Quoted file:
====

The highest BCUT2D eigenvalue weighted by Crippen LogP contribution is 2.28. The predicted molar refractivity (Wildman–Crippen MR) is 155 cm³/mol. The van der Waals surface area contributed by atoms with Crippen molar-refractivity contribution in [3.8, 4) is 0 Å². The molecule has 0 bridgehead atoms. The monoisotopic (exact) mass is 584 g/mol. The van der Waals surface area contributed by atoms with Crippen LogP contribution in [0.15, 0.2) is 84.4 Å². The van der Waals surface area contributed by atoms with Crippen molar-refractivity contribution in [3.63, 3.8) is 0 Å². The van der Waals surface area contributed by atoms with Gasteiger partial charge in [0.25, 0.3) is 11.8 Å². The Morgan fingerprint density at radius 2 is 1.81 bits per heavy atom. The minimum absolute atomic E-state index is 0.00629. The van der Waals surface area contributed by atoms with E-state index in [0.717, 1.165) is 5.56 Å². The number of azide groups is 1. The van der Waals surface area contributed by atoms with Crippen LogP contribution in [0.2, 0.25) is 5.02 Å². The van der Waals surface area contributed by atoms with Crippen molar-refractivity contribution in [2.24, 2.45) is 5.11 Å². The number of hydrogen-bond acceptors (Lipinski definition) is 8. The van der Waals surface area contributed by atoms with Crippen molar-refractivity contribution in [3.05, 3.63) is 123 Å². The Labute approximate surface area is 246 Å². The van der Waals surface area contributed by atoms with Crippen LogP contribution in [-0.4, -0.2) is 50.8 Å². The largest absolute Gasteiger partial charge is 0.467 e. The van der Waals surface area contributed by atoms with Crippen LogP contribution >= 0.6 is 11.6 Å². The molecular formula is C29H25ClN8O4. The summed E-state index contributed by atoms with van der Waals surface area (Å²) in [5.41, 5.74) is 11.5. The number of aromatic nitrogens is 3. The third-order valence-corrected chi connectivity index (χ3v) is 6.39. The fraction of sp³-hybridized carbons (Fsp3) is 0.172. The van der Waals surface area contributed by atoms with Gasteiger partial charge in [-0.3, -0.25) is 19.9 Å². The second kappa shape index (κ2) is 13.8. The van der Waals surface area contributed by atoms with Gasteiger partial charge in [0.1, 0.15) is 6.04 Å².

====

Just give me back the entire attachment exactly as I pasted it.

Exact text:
The highest BCUT2D eigenvalue weighted by Crippen LogP contribution is 2.28. The predicted molar refractivity (Wildman–Crippen MR) is 155 cm³/mol. The van der Waals surface area contributed by atoms with Crippen molar-refractivity contribution in [3.8, 4) is 0 Å². The molecule has 0 bridgehead atoms. The monoisotopic (exact) mass is 584 g/mol. The van der Waals surface area contributed by atoms with Crippen LogP contribution in [0.15, 0.2) is 84.4 Å². The van der Waals surface area contributed by atoms with Crippen molar-refractivity contribution in [3.63, 3.8) is 0 Å². The van der Waals surface area contributed by atoms with Gasteiger partial charge in [0.25, 0.3) is 11.8 Å². The Morgan fingerprint density at radius 2 is 1.81 bits per heavy atom. The minimum absolute atomic E-state index is 0.00629. The van der Waals surface area contributed by atoms with E-state index in [0.717, 1.165) is 5.56 Å². The number of azide groups is 1. The van der Waals surface area contributed by atoms with Crippen LogP contribution in [0.2, 0.25) is 5.02 Å². The van der Waals surface area contributed by atoms with Crippen molar-refractivity contribution in [2.24, 2.45) is 5.11 Å². The number of hydrogen-bond acceptors (Lipinski definition) is 8. The van der Waals surface area contributed by atoms with Crippen molar-refractivity contribution in [3.05, 3.63) is 123 Å². The Labute approximate surface area is 246 Å². The van der Waals surface area contributed by atoms with Crippen LogP contribution in [-0.4, -0.2) is 50.8 Å². The largest absolute Gasteiger partial charge is 0.467 e. The van der Waals surface area contributed by atoms with Crippen LogP contribution >= 0.6 is 11.6 Å². The molecular formula is C29H25ClN8O4. The summed E-state index contributed by atoms with van der Waals surface area (Å²) in [5.41, 5.74) is 11.5. The number of aromatic nitrogens is 3. The third-order valence-corrected chi connectivity index (χ3v) is 6.39. The fraction of sp³-hybridized carbons (Fsp3) is 0.172. The van der Waals surface area contributed by atoms with Gasteiger partial charge in [-0.3, -0.25) is 19.9 Å². The second kappa shape index (κ2) is 13.8. The van der Waals surface area contributed by atoms with Gasteiger partial charge in [0.1, 0.15) is 6.04 Å².